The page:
* Dollar on defensive as US govt stays shut, debt ceiling
* Stocks, bonds see silver lining in cbank stimulus, Chinese
* Wall Street seen opening 0.2 pct lower
By Marc Jones
LONDON, Oct 3 The dollar hovered at an
eight-month low on Thursday as the U.S. government shutdown
dragged on, though stocks drew comfort from the view that major
central banks may now have to keep monetary policy super-loose
Also aiding sentiment was a hit of solid euro zone data and
an upbeat survey on China's huge services sector, which helped
balance disappointing manufacturing figures earlier in the week.
Markit's euro zone services Purchasing Managers Index, a
monthly survey of businesses, rose to 52.2 in September from
August's 50.7, while retail sales in the bloc posted their
second robust monthly rise on the trot.
That left the euro pushing a new eight-month high
against the dollar, which was sapped by the lack of progress in
U.S. budget talks.
U.S. jobless claims came in below economists' expectations,
but only briefly lifted the dollar against the yen.
And with no obvious opportunities for a breakthrough on the
government shutdown on Thursday, stock futures pointed to the
S&P 500 and Dow Jones industrials opening down
around 0.2 percent and facing the prospect of a ninth session in
11 in the red.
"The U.S. fiscal uncertainty is still the main thing that is
weighing on stocks," said Societe Generale strategist Alvin Tan,
adding that the dollar's weakness and the euro's rise were down
to a combination of factors.
"It was a bit of a follow-on from the ECB meeting yesterday
where Draghi - we think wrongly - was perceived by the market as
giving the green light to euro strength. And this morning we
have had some good data."
After Thursday's jobless claims data markets would normally
now be gearing up for the more important non-farm payrolls
figures later in the month, but with the government statistics
department part of the U.S. shutdown the data is likely to be
World stocks were holding up overall despite
all the U.S. uncertainty.
Asian shares ex-Japan ended 0.1 percent higher and European
stocks inched up ahead of the U.S. restart as London's FTSE
and the second day of outperformance by Italian shares
helped offset weakness in Paris and Madrid.
A meeting between U.S. President Barack Obama and
congressional leaders late on Wednesday produced only blame and
counter-blame, dimming hopes of an early end to the budget
So far, investors have been betting a budget deal would be
reached in time to avoid lasting damage to the economy, although
a potentially riskier fight over the U.S. debt ceiling looms.
Philip Marey, a senior U.S. economist at Rabobank, said
worries will only intensify the nearer Washington gets to the
Oct. 17 deadline when it will effectively run out of cash -
raising prospects of an unprecedented default which the market
for now assumes is unthinkable.
"I think at the most 100 basis points (drop in Treasury
yields) but more likely 70 or 80 basis points." For stock
markets like the benchmark S&P 500. "It could be something like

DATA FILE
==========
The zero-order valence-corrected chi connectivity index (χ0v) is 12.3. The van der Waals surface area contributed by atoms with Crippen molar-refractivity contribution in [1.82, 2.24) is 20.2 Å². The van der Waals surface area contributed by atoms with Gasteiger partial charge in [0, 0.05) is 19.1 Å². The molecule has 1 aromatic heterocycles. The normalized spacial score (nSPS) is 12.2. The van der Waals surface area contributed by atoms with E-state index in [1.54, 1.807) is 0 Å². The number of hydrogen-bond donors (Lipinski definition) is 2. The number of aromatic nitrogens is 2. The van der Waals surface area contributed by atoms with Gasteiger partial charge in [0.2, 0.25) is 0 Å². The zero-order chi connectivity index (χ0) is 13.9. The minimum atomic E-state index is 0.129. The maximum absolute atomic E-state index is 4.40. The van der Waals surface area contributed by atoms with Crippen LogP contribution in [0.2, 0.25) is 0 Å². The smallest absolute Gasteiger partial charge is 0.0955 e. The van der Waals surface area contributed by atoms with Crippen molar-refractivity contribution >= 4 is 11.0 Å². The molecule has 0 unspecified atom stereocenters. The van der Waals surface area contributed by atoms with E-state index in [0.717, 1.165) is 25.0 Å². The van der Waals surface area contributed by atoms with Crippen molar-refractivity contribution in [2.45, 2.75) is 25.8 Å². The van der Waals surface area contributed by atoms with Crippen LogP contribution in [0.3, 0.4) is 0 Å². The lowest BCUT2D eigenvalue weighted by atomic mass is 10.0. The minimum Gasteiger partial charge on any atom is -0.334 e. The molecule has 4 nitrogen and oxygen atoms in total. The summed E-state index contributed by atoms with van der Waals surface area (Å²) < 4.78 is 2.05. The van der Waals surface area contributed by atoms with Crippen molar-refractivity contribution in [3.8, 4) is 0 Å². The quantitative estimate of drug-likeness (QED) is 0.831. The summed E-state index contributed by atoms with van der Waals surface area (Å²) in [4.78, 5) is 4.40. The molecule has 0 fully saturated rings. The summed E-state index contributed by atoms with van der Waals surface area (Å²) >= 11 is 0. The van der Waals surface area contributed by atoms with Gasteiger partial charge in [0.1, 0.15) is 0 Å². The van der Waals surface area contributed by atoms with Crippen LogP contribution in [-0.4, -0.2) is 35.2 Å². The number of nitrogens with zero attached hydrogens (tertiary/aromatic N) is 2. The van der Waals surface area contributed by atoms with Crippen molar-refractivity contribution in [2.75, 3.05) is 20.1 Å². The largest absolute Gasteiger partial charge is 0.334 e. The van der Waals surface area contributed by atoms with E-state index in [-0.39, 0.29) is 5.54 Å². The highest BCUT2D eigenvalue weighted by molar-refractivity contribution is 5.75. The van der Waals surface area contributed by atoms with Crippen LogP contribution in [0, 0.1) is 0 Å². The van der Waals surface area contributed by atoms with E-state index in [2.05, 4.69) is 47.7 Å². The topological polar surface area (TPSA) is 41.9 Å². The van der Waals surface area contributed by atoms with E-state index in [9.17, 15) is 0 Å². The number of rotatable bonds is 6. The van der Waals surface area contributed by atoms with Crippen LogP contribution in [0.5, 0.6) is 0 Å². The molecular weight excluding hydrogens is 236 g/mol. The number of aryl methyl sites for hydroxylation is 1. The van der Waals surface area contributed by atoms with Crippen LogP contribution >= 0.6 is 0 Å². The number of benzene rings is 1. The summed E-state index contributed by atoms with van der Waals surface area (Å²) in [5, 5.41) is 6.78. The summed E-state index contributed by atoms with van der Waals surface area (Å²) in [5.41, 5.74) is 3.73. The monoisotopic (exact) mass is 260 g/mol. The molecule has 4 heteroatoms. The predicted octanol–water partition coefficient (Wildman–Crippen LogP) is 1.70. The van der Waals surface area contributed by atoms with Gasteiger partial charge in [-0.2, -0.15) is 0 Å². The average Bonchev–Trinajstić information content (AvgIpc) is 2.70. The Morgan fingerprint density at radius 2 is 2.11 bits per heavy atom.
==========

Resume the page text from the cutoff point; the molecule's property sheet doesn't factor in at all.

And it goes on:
100 points," he added.
Already one effect has been to further cloud the outlook for
when the Fed will start scaling back bond purchases.
Eric Rosengren, head of the Federal Bank of Boston, said on
Wednesday that the government shutdown could further delay a
tapering because of a lack of official data on the economy.
That only amplified the startling swing in market thinking
about the future course of U.S. interest rates. Just a month
ago, the futures market had predicted the Fed funds rate
would be up around 1.465 percent by the end of 2015. Now it
implies a rate of just 0.745 percent.
That in turn has helped drag yields on the benchmark 10-year
U.S. Treasury note down, with them last at 2.6428
percent, from a September peak of 2.99 percent.
Bund yields, which move inversely to prices,
inched up in trading thinned by a German public holiday while
most other euro zone yields also edged higher as the upbeat euro
zone data left investors favouring shares.
In contrast to the increasingly dovish outlook for U.S.
rates, the European Central Bank (ECB) on Wednesday left
interest rates unchanged and gave no hint it was considering any
imminent policy easing despite insisting the option remains.
The dollar's diminishing yield advantage saw it slide to a
new eight-month trough against a basket of currencies going as
low as 79.740 before clawing back to last trade at
At the same time the euro climbed to an eight-month high at
$1.3625, bringing it in sight the 2013 peak of $1.3711
though it had settled back at $1.3600 as U.S. trading picked up.
"At face value, the commentary from the ECB sounded rather
dovish," said BNP Paribas economist Ken Wattret. "It was
apparently not dovish enough, however, with markets continuing
to view the ECB's position as one of 'all talk and no action'."
KIWI SHOOTS UP
The dollar did gain some traction on the yen, but only
because Japanese investors were selling their currency for
euros. Thus while the dollar steadied at 97.61 yen, the
euro rose more than half a yen to 132.88.
A notable southern hemisphere mover was the New Zealand
dollar, which rallied after the country's central bank said
larger increases in interest rates would be needed if new limits
on mortgage lending failed to cool the housing market.
The kiwi jumped to $0.8308, pulling well away from
a low of $0.8194 plumbed on Wednesday.
Trading was very choppy in commodity markets, though the
lower dollar tended to support prices.
Gold steadied at $1,310 ounce, having bounced
from a low of $1,278.24 on Wednesday while copper futures
wobbled after gains in Asia to stand at $7,255.50 a
Oil prices held their ground after a jump on Wednesday.
Brent crude for November shrugged off some early
softness to steady at $109.20 a barrel, though the weak dollar
saw U.S. crude slip 32 cents to $103.78.